I also wanted to test the Ledger Blue against a Mycelium wallet on my phone, but I wasn’t aware that I’d need an OTG adapter to do so. I was hoping I’d be able to add it wirelessly because the Blue has bluetooth support, but it appears that Mycelium hasn’t added it yet.
The Blue also has the capability to support NFC, but the current version of firmware doesn’t support it. After contacting Ledger about this feature, they responded that they are planning to release the NFC firmware update around the end of Q2 2017.
Since I ended up with some downtime while waiting to receive a replacement Blue (see below for why I needed one), I bought this OTG adapter from Amazon and later successfully tested that the Blue works with Mycelium in this configuration.
On a related note, a quirk I noticed (that only developers will care about) is that when using the Ledger Blue on testnet, it still displays mainnet addresses on the device for confirmation.
Ledger told me the address format bug is expected – they need to build a bitcoin app compiled for testnet on the device to support it. The testnet bitcoin app is not yet offered in the Ledger app manager.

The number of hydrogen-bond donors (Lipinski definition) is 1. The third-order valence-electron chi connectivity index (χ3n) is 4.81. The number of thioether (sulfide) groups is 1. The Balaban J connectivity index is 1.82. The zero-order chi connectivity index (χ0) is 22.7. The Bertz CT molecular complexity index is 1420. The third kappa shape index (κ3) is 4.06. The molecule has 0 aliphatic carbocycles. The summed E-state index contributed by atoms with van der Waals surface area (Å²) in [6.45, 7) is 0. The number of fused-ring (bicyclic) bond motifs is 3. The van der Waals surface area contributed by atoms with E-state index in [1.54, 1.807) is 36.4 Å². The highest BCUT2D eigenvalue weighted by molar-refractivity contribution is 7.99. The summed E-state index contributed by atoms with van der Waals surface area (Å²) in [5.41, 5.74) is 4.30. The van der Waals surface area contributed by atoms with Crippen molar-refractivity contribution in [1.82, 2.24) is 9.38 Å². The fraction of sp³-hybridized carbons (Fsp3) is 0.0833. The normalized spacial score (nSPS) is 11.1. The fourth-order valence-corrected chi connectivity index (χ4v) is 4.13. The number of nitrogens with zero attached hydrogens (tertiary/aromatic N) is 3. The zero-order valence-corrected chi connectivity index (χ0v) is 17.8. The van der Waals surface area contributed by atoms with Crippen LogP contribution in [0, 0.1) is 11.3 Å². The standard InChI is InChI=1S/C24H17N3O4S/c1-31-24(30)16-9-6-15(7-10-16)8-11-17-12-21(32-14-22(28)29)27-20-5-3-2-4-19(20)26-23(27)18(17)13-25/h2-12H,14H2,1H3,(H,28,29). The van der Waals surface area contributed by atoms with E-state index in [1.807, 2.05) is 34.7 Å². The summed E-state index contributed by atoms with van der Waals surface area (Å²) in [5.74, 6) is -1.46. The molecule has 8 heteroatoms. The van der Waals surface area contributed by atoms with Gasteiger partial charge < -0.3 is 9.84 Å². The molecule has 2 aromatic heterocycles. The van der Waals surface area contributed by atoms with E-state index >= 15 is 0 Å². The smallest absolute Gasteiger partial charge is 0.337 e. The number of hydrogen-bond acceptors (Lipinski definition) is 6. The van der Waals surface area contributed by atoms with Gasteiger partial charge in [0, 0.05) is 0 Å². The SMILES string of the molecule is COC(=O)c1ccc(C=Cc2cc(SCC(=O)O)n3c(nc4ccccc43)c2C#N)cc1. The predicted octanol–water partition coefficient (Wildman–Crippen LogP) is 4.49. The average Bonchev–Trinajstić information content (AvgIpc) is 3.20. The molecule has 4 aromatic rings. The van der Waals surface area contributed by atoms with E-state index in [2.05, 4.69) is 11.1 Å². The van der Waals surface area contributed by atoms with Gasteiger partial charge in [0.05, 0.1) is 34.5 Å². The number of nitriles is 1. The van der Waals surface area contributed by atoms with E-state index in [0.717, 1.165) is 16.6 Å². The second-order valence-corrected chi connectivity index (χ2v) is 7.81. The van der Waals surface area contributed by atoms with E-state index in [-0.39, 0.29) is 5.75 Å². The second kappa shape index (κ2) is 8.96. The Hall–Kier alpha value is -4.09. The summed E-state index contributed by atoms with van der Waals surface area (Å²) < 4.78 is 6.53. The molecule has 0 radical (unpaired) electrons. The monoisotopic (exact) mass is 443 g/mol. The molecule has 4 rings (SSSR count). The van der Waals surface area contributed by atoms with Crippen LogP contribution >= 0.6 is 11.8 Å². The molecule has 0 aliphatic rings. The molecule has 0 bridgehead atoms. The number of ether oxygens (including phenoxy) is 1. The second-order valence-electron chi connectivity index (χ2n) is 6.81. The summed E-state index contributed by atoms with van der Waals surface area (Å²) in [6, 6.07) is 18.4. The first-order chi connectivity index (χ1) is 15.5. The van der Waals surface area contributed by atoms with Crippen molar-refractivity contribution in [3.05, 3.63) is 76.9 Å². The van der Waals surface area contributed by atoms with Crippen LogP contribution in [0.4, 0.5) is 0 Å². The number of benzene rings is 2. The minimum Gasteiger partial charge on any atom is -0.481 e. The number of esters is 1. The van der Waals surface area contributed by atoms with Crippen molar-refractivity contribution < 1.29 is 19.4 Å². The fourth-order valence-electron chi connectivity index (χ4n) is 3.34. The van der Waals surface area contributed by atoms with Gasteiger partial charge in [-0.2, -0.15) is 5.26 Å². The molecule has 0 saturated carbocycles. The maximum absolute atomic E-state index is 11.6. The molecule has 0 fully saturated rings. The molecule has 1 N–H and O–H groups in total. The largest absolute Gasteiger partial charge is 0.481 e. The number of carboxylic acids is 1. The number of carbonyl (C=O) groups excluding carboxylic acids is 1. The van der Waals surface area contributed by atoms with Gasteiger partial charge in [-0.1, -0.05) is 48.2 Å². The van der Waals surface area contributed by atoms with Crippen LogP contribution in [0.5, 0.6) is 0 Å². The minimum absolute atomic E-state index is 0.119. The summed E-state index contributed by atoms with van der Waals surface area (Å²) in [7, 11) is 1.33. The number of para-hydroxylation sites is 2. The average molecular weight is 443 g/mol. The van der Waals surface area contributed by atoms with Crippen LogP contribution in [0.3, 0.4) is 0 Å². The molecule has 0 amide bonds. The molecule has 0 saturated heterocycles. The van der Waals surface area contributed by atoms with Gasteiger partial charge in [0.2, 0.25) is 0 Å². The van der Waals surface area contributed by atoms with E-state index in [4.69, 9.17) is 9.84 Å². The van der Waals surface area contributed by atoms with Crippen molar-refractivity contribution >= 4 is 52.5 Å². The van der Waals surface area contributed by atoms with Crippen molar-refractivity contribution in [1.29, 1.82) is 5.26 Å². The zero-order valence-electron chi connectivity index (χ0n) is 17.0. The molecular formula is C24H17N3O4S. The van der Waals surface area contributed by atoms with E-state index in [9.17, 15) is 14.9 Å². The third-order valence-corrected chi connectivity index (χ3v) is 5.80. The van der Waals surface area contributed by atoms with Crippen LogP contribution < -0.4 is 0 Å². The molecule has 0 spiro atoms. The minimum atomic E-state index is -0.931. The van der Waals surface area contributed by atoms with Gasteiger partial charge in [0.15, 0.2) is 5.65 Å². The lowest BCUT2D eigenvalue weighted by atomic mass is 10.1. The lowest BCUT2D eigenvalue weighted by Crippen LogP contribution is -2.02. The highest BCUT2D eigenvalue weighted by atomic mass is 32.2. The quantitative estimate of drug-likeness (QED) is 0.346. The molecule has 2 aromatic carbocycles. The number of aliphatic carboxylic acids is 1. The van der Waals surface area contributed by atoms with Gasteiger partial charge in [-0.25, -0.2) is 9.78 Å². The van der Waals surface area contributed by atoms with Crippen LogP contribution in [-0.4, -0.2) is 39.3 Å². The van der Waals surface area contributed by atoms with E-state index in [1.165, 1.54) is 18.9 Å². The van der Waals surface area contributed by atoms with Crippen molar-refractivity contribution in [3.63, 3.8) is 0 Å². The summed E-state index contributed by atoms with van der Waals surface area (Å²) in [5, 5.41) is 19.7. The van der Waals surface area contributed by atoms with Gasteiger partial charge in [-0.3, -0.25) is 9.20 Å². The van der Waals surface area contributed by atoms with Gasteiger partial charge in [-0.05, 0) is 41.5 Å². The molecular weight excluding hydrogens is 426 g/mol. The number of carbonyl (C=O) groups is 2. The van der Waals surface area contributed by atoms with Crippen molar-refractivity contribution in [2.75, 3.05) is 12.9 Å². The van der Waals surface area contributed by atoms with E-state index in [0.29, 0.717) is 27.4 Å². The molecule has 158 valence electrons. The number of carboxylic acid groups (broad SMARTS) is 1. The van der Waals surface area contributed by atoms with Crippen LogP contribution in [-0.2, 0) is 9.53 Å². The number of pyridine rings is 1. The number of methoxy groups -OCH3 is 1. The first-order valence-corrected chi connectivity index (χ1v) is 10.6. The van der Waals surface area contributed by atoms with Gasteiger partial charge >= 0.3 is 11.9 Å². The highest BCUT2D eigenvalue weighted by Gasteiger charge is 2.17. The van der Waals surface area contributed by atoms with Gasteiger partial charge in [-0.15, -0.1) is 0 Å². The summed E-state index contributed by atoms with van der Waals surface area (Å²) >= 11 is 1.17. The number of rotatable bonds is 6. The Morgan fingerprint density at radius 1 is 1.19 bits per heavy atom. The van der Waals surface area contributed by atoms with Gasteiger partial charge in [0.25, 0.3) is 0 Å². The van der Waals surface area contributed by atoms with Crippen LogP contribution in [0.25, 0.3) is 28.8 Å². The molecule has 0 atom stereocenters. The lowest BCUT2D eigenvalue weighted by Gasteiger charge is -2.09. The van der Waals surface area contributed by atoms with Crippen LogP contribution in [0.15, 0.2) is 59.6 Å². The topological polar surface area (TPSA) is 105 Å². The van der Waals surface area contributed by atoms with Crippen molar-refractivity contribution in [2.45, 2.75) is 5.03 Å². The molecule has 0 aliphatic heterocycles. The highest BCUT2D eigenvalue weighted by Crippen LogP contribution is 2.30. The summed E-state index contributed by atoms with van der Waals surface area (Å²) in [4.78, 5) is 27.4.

I then decided to also test GreenAddress’ GreenBits mobile wallet to see how it fared. One thing I noticed off the bat was that there’s no point opening GreenBits without the Blue connected – it would just load my default wallet.
Instead, upon connecting the Blue and entering my PIN, my Android phone would prompt me to “Login” with the Blue, at which point GreenBits would open my Ledger-based wallet.
The wallet worked fine for sending, though since GreenAddress is a 2-of-2 multisignature wallet, the P2SH display issue also presented itself as it did with BitGo’s wallet.
I later realized that since there is no way to open a GreenBits Ledger wallet without the device present, this means that it’s not possible to receive transactions to your wallet without the Blue plugged in and unlocked, which is suboptimal since a wallet shouldn’t have to be unlocked in order to receive funds.
After showcasing the Blue to some of the members at my local bitcoin meetup group, they asked me if I thought it was robust against everyday wear and tear. My Blue had already been subjected to rattling around inside my laptop bag for several weeks, so we decided to perform a simple drop test.